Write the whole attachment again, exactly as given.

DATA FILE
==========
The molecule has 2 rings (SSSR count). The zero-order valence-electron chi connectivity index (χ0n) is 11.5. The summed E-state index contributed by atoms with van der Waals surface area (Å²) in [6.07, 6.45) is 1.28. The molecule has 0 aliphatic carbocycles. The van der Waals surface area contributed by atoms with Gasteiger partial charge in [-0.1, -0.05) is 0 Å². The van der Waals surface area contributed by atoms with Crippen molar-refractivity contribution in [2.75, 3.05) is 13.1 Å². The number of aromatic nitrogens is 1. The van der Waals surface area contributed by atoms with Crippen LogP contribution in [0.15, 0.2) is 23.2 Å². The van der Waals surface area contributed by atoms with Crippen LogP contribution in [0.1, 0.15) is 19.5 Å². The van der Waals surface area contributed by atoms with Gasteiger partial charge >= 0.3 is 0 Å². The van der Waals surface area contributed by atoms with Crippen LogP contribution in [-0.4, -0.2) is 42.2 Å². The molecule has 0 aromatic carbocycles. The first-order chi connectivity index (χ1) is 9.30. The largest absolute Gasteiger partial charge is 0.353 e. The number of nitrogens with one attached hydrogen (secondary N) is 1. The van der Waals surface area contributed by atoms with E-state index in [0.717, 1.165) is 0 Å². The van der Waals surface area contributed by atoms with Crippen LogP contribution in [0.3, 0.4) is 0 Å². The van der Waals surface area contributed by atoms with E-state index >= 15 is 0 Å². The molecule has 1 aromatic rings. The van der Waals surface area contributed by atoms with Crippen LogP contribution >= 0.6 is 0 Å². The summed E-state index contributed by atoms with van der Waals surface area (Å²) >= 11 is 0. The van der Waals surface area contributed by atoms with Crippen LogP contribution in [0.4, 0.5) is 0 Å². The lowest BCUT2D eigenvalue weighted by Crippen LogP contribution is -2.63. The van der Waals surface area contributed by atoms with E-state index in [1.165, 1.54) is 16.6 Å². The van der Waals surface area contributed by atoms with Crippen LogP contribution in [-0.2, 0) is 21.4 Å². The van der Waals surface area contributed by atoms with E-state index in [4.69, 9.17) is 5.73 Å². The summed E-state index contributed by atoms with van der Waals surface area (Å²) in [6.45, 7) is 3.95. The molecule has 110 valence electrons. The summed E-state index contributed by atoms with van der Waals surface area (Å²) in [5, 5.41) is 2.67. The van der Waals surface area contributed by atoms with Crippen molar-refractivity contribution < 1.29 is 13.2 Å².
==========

The molecule has 2 rings (SSSR count). The zero-order valence-electron chi connectivity index (χ0n) is 11.5. The summed E-state index contributed by atoms with van der Waals surface area (Å²) in [6.07, 6.45) is 1.28. The molecule has 0 aliphatic carbocycles. The van der Waals surface area contributed by atoms with Gasteiger partial charge in [-0.1, -0.05) is 0 Å². The van der Waals surface area contributed by atoms with Crippen molar-refractivity contribution in [2.75, 3.05) is 13.1 Å². The number of aromatic nitrogens is 1. The van der Waals surface area contributed by atoms with Crippen LogP contribution in [0.15, 0.2) is 23.2 Å². The van der Waals surface area contributed by atoms with Crippen LogP contribution in [0.1, 0.15) is 19.5 Å². The van der Waals surface area contributed by atoms with Gasteiger partial charge >= 0.3 is 0 Å². The van der Waals surface area contributed by atoms with Crippen LogP contribution in [-0.4, -0.2) is 42.2 Å². The molecule has 0 aromatic carbocycles. The first-order chi connectivity index (χ1) is 9.30. The largest absolute Gasteiger partial charge is 0.353 e. The number of nitrogens with one attached hydrogen (secondary N) is 1. The van der Waals surface area contributed by atoms with E-state index in [0.717, 1.165) is 0 Å². The van der Waals surface area contributed by atoms with Crippen LogP contribution in [0.3, 0.4) is 0 Å². The van der Waals surface area contributed by atoms with E-state index >= 15 is 0 Å². The molecule has 1 aromatic rings. The van der Waals surface area contributed by atoms with Crippen LogP contribution >= 0.6 is 0 Å². The summed E-state index contributed by atoms with van der Waals surface area (Å²) >= 11 is 0. The van der Waals surface area contributed by atoms with Crippen LogP contribution in [0.4, 0.5) is 0 Å². The lowest BCUT2D eigenvalue weighted by Crippen LogP contribution is -2.63. The van der Waals surface area contributed by atoms with E-state index in [1.165, 1.54) is 16.6 Å². The van der Waals surface area contributed by atoms with Crippen LogP contribution in [-0.2, 0) is 21.4 Å². The van der Waals surface area contributed by atoms with E-state index in [4.69, 9.17) is 5.73 Å². The summed E-state index contributed by atoms with van der Waals surface area (Å²) in [6.45, 7) is 3.95. The molecule has 110 valence electrons. The summed E-state index contributed by atoms with van der Waals surface area (Å²) in [5, 5.41) is 2.67. The van der Waals surface area contributed by atoms with Crippen molar-refractivity contribution < 1.29 is 13.2 Å².